The second story began at 5:16 a.m. when I was standing in my driveway, in my bike shorts and Mustang jersey, trying not to freak out because my ride and the other bicyclist embarking with us, weren’t there yet. Then I heard a honking horn and my friends, Layne and Kristen, shouting “Yeah, Mustangs! RAGBRAI here we come! Woo Hoo!” Did my neighbors appreciate this serenade? Doubtful. But it brought a smile to my face. We loaded my stuff, and my friend Tricia’s, into the back of the borrowed pickup truck, then rendezvoused with the two other trucks loaded with our team and their bikes.
Once we arrived in Grinnell via gravel roads (the main access to town was blocked due to RAGBRAI), it was time to wipe off the road dust, pump up the tires, and meet the rest of “Team Mustang” at the park in town. Before leaving the park, our “road crew” got out the sharpie markers and wrote on our legs, telling the other 10,000 riders that I was celebration turning 50. Talk about a birthday celebration – nothing like having hundreds of birthday wishes shouted to you by passing strangers! Anyway, at 8:02, it was time to mount up and take off. We rode through town to the cheers and well-wishes of Grinnell’s citizens.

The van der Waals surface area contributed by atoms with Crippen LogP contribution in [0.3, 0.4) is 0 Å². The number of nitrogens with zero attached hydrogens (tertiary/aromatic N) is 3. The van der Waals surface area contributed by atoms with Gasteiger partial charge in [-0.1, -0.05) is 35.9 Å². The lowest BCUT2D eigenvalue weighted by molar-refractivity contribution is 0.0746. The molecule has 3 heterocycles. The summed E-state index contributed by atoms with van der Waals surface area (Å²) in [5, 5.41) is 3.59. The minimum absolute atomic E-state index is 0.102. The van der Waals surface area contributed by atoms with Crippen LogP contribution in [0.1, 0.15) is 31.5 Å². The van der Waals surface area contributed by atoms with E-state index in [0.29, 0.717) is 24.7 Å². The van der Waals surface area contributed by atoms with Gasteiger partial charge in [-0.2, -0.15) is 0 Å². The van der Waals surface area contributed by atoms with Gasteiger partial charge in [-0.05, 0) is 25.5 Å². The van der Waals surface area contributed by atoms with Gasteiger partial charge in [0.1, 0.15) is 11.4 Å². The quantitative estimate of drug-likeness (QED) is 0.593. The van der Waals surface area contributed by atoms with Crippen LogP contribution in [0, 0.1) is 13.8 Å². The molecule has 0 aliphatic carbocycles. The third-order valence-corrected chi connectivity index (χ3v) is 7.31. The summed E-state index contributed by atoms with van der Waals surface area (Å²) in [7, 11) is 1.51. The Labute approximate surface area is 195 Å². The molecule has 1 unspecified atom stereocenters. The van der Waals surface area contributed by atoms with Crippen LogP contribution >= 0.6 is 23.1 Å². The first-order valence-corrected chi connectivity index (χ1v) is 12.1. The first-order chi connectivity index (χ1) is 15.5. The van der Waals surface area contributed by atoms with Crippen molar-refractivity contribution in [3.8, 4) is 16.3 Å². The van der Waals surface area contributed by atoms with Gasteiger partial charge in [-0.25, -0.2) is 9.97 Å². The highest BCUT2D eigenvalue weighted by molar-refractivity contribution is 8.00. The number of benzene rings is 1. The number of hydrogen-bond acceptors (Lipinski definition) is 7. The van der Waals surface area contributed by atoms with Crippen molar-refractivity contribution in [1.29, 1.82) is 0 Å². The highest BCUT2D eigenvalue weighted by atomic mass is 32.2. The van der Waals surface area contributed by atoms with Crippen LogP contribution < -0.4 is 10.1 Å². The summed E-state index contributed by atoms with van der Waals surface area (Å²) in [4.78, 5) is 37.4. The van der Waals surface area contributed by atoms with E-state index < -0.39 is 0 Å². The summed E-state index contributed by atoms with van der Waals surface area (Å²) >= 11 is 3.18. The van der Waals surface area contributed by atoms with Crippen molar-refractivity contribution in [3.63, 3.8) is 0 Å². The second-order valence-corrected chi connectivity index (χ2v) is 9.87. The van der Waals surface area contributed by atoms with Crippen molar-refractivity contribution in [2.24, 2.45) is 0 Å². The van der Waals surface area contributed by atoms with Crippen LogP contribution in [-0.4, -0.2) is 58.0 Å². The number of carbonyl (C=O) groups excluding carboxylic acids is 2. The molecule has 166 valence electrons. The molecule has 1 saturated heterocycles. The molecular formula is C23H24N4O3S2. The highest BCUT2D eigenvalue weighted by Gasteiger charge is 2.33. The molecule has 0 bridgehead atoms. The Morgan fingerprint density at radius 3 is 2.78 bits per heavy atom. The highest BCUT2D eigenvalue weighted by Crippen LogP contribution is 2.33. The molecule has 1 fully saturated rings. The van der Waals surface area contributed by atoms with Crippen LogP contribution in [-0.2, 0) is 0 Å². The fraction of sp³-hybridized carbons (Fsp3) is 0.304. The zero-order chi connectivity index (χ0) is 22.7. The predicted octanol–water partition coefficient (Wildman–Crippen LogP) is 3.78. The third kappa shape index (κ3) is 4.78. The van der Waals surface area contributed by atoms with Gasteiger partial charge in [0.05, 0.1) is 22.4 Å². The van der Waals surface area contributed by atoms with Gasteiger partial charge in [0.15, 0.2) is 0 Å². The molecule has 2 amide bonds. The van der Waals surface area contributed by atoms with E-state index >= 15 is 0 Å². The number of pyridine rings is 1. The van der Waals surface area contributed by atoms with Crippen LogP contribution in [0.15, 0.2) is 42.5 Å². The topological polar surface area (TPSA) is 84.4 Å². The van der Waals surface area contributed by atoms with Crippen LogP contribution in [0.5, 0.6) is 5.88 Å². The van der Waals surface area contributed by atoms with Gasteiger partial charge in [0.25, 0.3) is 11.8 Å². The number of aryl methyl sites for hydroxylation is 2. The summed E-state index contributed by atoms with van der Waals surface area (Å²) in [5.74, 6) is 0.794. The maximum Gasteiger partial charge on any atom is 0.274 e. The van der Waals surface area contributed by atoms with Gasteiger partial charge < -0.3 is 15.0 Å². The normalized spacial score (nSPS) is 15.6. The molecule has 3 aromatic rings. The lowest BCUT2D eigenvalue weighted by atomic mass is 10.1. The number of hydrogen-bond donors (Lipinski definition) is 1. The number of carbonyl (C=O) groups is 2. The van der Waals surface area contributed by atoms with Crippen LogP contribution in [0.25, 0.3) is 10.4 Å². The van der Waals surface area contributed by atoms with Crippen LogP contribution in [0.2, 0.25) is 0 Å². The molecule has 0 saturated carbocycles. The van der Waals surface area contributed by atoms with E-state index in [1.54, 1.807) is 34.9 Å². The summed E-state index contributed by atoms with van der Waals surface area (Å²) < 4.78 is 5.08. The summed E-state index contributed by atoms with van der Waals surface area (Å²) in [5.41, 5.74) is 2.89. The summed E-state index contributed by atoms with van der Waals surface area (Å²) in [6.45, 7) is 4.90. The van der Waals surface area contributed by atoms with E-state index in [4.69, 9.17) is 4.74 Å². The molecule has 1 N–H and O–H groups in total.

There are so many details of that day etched in my mind. I would love to share them all, but in the interest of time, I will share those which most illuminate the story about community. My friends Colette, Wendy and Tricia chose to participate on the ride primarily to join me in the celebration of my birthday. They, too, have their own individual narratives about the ride, but I know that they chose to put themselves through the experience in support of me. Sarah spent countless hours with me, the slow-but- slowly-improving rider, leading up to the day. While we were separated on the road, it helped to know that, somewhere in that sea of polyester and spandex, were people who love me.